MacArthur Causeway
MacArthur Causeway
Photo eyfoto / iStock

Nightmare Traffic on the MacArthur Causeway Is Over — for Now

At the end of July, the Florida Department of Transportation closed two westbound lanes on the MacArthur Causeway, kicking off a two-year, $12.9 million rehabilitation project on one of the two main links between Miami and Miami Beach. The repairs must take place, FDOT says, because the causeway is dangerously corroded, in large part as a result of years of salt spray from Jet Skis blasting the structure.

For the past seven weeks, Beach commuters have had to either sit through mind-numbing delays while traffic from all directions merged into a single lane, or avoid anywhere within a six-block radius of the heavily policed traffic jam.

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Today, more than two weeks after the initially announced end date, one of the causeway's three westbound travel lanes has finally reopened.

Though two westbound lanes are now available to Beach commuters, one lane will remain closed until December, FDOT says. There will also be nighttime two-lane closures from 10 p.m. to 6 a.m. throughout the remainder of the project.

At one point, Miami Beach politicians created live feeds from traffic cameras so residents could stay apprised of the traffic situation. The Miami-Dade Commission even voted to suspend westbound tolls on the Venetian Causeway during morning and evening weekday rush hour to mitigate traffic on the MacArthur. At the time, Commissioner Eileen Higgins said, "Folks in South Beach are literally spending an hour to go six blocks."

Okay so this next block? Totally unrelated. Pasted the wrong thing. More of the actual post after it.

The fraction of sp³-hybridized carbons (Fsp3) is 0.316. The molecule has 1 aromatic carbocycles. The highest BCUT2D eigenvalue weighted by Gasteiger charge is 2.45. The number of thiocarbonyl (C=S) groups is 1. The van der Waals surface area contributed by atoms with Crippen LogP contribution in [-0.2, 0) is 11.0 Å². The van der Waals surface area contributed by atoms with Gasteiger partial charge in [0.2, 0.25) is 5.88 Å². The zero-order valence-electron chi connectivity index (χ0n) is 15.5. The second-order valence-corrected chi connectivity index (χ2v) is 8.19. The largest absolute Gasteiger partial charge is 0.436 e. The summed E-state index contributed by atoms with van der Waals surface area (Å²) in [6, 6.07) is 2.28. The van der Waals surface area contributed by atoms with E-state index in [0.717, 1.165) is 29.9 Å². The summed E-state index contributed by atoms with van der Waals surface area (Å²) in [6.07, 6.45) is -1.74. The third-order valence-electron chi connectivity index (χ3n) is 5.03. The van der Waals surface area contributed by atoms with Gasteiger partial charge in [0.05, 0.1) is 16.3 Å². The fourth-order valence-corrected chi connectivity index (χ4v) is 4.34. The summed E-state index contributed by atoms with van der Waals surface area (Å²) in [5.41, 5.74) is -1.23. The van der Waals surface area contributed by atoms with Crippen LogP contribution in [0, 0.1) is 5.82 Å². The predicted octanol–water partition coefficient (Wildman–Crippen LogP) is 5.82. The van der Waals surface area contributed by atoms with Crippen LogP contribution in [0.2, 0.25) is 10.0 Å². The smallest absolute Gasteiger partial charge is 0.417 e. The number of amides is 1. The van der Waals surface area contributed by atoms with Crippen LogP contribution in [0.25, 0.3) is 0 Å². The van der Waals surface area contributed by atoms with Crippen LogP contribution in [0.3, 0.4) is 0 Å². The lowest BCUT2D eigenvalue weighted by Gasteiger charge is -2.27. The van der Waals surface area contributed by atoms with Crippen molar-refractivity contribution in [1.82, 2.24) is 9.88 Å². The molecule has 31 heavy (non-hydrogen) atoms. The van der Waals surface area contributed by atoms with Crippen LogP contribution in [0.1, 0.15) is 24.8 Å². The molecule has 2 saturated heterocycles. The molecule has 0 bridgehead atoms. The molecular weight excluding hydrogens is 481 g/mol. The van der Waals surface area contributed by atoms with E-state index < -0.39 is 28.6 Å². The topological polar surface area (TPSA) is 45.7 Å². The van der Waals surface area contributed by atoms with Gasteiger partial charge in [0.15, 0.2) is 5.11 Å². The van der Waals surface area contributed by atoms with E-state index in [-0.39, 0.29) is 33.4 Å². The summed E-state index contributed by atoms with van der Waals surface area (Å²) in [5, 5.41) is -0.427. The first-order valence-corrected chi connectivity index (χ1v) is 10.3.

After the westbound repairs are done, at least one lane on the eastbound side of the causeway will be closed for nine months while FDOT replaces the bridge's concrete deck and repairs concrete under the bridge.

"FDOT and contractor accelerated the work schedule to complete additional areas that were identified for bridge full-deck replacement," a press release states. "These repairs [are aimed] to avoid future daytime double-lane closures and minimize traffic impacts during the tourist season."

But more double-lane closures might occur anytime if engineers and construction workers need the space, FDOT warns.

"I think when we're working behind the barrier wall and only have one lane closed, your traffic will be manageable," FDOT project engineer John Bolton said early this month. "The big impact we have to mitigate is when we close double lanes in each direction."

However bad the traffic, FDOT says it has no option but to make the extensive repairs. Videos of badly rusting supports beneath the causeway show the extent of the damage:

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